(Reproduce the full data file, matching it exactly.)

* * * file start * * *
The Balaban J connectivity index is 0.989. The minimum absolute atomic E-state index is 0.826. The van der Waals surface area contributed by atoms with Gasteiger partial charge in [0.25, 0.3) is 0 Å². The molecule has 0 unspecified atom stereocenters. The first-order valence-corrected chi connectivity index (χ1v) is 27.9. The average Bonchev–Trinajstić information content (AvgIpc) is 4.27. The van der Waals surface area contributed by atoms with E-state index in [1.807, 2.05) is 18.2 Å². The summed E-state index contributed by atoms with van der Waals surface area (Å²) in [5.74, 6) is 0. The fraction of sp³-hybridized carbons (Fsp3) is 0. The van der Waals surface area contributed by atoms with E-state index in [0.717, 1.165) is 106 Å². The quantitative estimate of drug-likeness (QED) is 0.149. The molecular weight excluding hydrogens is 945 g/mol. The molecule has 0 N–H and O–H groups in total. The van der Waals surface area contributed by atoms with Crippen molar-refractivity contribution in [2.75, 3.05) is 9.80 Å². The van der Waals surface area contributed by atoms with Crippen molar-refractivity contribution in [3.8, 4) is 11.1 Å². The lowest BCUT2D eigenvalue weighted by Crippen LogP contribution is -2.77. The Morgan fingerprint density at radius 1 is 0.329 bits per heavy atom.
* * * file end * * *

The Balaban J connectivity index is 0.989. The minimum absolute atomic E-state index is 0.826. The van der Waals surface area contributed by atoms with Gasteiger partial charge in [0.25, 0.3) is 0 Å². The molecule has 0 unspecified atom stereocenters. The first-order valence-corrected chi connectivity index (χ1v) is 27.9. The average Bonchev–Trinajstić information content (AvgIpc) is 4.27. The van der Waals surface area contributed by atoms with E-state index in [1.807, 2.05) is 18.2 Å². The summed E-state index contributed by atoms with van der Waals surface area (Å²) in [5.74, 6) is 0. The fraction of sp³-hybridized carbons (Fsp3) is 0. The van der Waals surface area contributed by atoms with E-state index in [0.717, 1.165) is 106 Å². The quantitative estimate of drug-likeness (QED) is 0.149. The molecular weight excluding hydrogens is 945 g/mol. The molecule has 0 N–H and O–H groups in total. The van der Waals surface area contributed by atoms with Crippen molar-refractivity contribution in [2.75, 3.05) is 9.80 Å². The van der Waals surface area contributed by atoms with Crippen molar-refractivity contribution in [3.8, 4) is 11.1 Å². The lowest BCUT2D eigenvalue weighted by Crippen LogP contribution is -2.77. The Morgan fingerprint density at radius 1 is 0.329 bits per heavy atom.